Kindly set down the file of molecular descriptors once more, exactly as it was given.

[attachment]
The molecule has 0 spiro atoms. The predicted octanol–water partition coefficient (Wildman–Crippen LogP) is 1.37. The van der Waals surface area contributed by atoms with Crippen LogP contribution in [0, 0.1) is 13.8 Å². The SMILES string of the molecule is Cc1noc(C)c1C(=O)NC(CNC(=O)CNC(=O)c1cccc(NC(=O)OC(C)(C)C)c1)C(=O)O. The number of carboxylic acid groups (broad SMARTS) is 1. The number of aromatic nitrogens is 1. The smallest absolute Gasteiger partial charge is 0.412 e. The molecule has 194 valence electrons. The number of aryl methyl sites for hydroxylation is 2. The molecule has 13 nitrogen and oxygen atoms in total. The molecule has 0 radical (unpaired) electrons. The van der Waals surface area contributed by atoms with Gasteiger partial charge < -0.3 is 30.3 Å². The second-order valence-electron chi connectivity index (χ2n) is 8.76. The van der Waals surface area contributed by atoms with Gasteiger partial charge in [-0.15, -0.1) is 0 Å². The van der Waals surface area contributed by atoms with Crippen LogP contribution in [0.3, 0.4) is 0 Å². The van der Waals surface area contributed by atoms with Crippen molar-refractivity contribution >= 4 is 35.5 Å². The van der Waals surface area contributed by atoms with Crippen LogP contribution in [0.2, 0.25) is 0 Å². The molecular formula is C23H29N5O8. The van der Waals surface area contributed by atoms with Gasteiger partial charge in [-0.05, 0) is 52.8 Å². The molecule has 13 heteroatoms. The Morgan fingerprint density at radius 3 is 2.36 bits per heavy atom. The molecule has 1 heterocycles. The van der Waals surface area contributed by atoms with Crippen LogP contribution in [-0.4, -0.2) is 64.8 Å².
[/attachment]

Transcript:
The molecule has 0 spiro atoms. The predicted octanol–water partition coefficient (Wildman–Crippen LogP) is 1.37. The van der Waals surface area contributed by atoms with Crippen LogP contribution in [0, 0.1) is 13.8 Å². The SMILES string of the molecule is Cc1noc(C)c1C(=O)NC(CNC(=O)CNC(=O)c1cccc(NC(=O)OC(C)(C)C)c1)C(=O)O. The number of carboxylic acid groups (broad SMARTS) is 1. The number of aromatic nitrogens is 1. The smallest absolute Gasteiger partial charge is 0.412 e. The molecule has 194 valence electrons. The number of aryl methyl sites for hydroxylation is 2. The molecule has 13 nitrogen and oxygen atoms in total. The molecule has 0 radical (unpaired) electrons. The van der Waals surface area contributed by atoms with Gasteiger partial charge < -0.3 is 30.3 Å². The second-order valence-electron chi connectivity index (χ2n) is 8.76. The van der Waals surface area contributed by atoms with Gasteiger partial charge in [-0.15, -0.1) is 0 Å². The van der Waals surface area contributed by atoms with Crippen LogP contribution in [0.3, 0.4) is 0 Å². The van der Waals surface area contributed by atoms with Crippen molar-refractivity contribution >= 4 is 35.5 Å². The van der Waals surface area contributed by atoms with Crippen LogP contribution in [0.2, 0.25) is 0 Å². The molecular formula is C23H29N5O8. The van der Waals surface area contributed by atoms with Gasteiger partial charge in [-0.05, 0) is 52.8 Å². The molecule has 13 heteroatoms. The Morgan fingerprint density at radius 3 is 2.36 bits per heavy atom. The molecule has 1 heterocycles. The van der Waals surface area contributed by atoms with Crippen LogP contribution in [-0.4, -0.2) is 64.8 Å².